Set Sail for Hell in a Handbag's Stellar POSEIDON!
Fret not fans of camp musical theater. The 2019 revival of POSEIDON! AN UPSIDE DOWN MUSICAL, Hell in a Handbag's parody of the classic 1972 disaster film, is in top ship-shape and worthy of you booking a passage. It's a laugh riot of epic proportions.
The cast is divided into two groups (more or less). The Climbers feature actors playing the characters from the iconic film while the Poseidonites are actors playing the ultimate fans of the film who gather every New Year's Eve to watch the film and ring in the New Year at the exact moment it happens in the film.
Reverend Scott (David Lipschutz, who has mastered the comedic art of the raised eyebrow) is being shipped off to a missionary due to his controversial and progressive views. Mr. Martin (Scott Sawa) is a shy and closeted haberdasher on a much needed break from his men's clothing store and his overbearing mother.
Teens Susan (Katherine Bellantone) and her brother Robin (Frankie Leo Bennett) are on their way to meet up with their parents. Susan can't help fantasizing about the Reverend and Robin, meanwhile, seems to be making the most of his time aboard the ship with Charlie, a never-seen engineer who is, um, mentoring the boy on what really goes on within the bowels of the ship. Bellantone has the surly teen bit down and Bennett is also charming in his naiveté.
Manny (Michael S. Miller) and Belle (Tommy Bullington) Rosen are an intentionally stereotypical Jewish couple. Manny is the long-suffering husband who can't ever seem to get a word (or song) in edge-wise. Belle is a gregarious and zaftig former swimmer. Belle's swan song "(In the Water) I'm a Very Skinny Lady" is one of the show's musical highlights and Bullington dives into the solo with such heart and humor, the tune rises to the level of an ovation-inducing anthem.
Shane Roberie and Elizabeth Lesinski play Rogo, a hard-boiled police detective and his wife Linda (a former prostitute), respectively. Roberie brings an appropriate enough gruffness to his character and Lesinski stands out thanks in part to belting two of the show's best songs: the Kander and Ebb-styled jazz tune "Just Panties" and "Bad Girls Need Love Too."
Another standout is Stevie Love in the role of the ship's dim-witted singer Nonnie. Love never seems to shy away from plunging head-first into absurdity when required by the role. Love's comedic talents are so pitch-perfect, I suspect he could stand on stage reading some dire medical results and still have you in stitches.
As Toni, the head Poseidonite who has organized the annual showing of the film each year, Caitlin Jackson remains one of Chicago's most talented and under-appreciated musical comedians. She can belt a tune like Merman and/or Midler and turn and deliver a tender monologue about how a disaster movie save her life that resonates from a place of truth. She elevates the production to a whole other level as a result.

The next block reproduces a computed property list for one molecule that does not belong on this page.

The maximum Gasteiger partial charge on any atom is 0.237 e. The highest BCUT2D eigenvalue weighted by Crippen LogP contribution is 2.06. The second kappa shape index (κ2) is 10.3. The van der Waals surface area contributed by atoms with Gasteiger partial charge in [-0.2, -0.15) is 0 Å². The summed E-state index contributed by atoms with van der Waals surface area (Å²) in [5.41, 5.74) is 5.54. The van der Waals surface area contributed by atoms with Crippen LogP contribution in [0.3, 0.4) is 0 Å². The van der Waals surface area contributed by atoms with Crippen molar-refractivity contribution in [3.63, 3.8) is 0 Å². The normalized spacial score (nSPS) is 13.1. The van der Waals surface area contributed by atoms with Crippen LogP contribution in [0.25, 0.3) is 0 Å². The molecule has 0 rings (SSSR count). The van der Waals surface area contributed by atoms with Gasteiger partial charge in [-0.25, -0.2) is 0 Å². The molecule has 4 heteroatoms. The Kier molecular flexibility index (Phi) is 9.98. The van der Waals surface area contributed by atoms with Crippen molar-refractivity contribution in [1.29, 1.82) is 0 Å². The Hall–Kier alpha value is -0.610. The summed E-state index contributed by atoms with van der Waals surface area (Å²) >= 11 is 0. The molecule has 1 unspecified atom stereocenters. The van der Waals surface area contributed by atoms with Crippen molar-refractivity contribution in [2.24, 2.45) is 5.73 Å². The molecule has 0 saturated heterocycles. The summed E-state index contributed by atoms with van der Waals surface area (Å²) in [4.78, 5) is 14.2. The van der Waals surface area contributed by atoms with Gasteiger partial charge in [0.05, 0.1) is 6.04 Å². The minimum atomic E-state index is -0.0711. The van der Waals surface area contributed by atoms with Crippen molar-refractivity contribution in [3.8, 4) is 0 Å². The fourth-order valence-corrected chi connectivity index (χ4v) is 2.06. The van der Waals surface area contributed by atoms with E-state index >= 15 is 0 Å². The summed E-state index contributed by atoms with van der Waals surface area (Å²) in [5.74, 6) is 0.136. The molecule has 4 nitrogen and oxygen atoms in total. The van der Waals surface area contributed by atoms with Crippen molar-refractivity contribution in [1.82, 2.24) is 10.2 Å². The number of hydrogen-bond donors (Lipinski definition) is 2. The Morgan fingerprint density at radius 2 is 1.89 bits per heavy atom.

Some minor quibbles: prior productions have featured the living room of the fans watching the film on stage as part of the set. That isn't done here. Director Derek Van Barham might have made better use of the theater space by using the entire space as part of the show (the audience and Poseidonites would all be attending a movie screening with the stage being the "projection" of the film). It would give the Poiseidonites the freedom to use the whole space to perform and interact with the entire audience as opposed to the first row of the theater and make the two distinct worlds both a bit more believable. Who doesn't love celebrating the New Year in the Spring?
I also shudder to think that camp theater is a generational thing, but it was clear at the performance I attended that many of the younger adults missed some of the in-jokes. One in particular involving Roddy McDowall playing Acres the waiter in the film and also being in "The Planet of the Apes" and it sank faster than an upside down ship taking on water.
Lines about prior productions of the show -including those about former Poseidonites who are no longer with us, also landed with a thud (people who saw the original production in 2002 might be hard pressed to recall the one character in that production who owned all of the "Poseidon" dolls, for instance). It's a hat tip to those who have come before us, but frankly it's purpose is lost on the majority.
Fortunately, Hell in a Handbag Artistic Director David Cerda (who wrote book, music and lyrics for the show) fills his canvas with broad brushstrokes that the end result is still a hilarious romp as well as a heartfelt tribute to a film that impacted many of its fans' lives for the better.
POSEIDON! AN UPSIDE DOWN MUSICAL runs through April 28 at the Edge Theater, 5451 N. Broadway. Tickets$38-$58. Brownpapertickets.com or 800.838.3006